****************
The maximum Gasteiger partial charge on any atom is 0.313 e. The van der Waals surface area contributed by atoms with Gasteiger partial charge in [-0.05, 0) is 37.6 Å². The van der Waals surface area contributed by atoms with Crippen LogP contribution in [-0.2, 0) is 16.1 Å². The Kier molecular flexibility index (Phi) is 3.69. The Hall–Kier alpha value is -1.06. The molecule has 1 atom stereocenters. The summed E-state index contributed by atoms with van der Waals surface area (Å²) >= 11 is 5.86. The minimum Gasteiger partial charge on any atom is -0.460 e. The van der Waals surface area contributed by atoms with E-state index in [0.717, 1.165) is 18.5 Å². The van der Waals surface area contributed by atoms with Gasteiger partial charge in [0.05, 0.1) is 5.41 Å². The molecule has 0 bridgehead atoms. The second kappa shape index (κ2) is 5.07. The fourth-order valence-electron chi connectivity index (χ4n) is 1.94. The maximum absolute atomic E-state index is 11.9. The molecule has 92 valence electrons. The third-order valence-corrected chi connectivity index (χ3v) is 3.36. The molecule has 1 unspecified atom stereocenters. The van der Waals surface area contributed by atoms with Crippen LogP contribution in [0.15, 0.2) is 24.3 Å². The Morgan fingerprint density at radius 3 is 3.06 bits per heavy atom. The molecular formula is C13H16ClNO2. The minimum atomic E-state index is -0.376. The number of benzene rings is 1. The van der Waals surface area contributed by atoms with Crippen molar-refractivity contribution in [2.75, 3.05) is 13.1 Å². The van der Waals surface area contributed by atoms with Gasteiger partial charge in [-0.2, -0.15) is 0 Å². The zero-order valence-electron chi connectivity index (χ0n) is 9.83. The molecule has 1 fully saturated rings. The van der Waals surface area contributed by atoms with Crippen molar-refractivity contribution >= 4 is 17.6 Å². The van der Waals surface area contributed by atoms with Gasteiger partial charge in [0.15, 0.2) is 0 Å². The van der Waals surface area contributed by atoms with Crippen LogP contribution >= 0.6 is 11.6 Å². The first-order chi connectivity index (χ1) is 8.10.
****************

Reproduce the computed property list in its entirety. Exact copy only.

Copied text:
The maximum Gasteiger partial charge on any atom is 0.313 e. The van der Waals surface area contributed by atoms with Gasteiger partial charge in [-0.05, 0) is 37.6 Å². The van der Waals surface area contributed by atoms with Crippen LogP contribution in [-0.2, 0) is 16.1 Å². The Kier molecular flexibility index (Phi) is 3.69. The Hall–Kier alpha value is -1.06. The molecule has 1 atom stereocenters. The summed E-state index contributed by atoms with van der Waals surface area (Å²) >= 11 is 5.86. The minimum Gasteiger partial charge on any atom is -0.460 e. The van der Waals surface area contributed by atoms with E-state index in [0.717, 1.165) is 18.5 Å². The van der Waals surface area contributed by atoms with Gasteiger partial charge in [0.05, 0.1) is 5.41 Å². The molecule has 0 bridgehead atoms. The second kappa shape index (κ2) is 5.07. The fourth-order valence-electron chi connectivity index (χ4n) is 1.94. The maximum absolute atomic E-state index is 11.9. The molecule has 92 valence electrons. The third-order valence-corrected chi connectivity index (χ3v) is 3.36. The molecule has 1 unspecified atom stereocenters. The van der Waals surface area contributed by atoms with Crippen LogP contribution in [0.15, 0.2) is 24.3 Å². The Morgan fingerprint density at radius 3 is 3.06 bits per heavy atom. The molecular formula is C13H16ClNO2. The minimum atomic E-state index is -0.376. The number of benzene rings is 1. The van der Waals surface area contributed by atoms with Crippen molar-refractivity contribution in [2.75, 3.05) is 13.1 Å². The van der Waals surface area contributed by atoms with Gasteiger partial charge in [-0.2, -0.15) is 0 Å². The zero-order valence-electron chi connectivity index (χ0n) is 9.83. The molecule has 1 fully saturated rings. The van der Waals surface area contributed by atoms with Crippen molar-refractivity contribution >= 4 is 17.6 Å². The van der Waals surface area contributed by atoms with Gasteiger partial charge in [0.15, 0.2) is 0 Å². The van der Waals surface area contributed by atoms with Crippen LogP contribution >= 0.6 is 11.6 Å². The first-order chi connectivity index (χ1) is 8.10.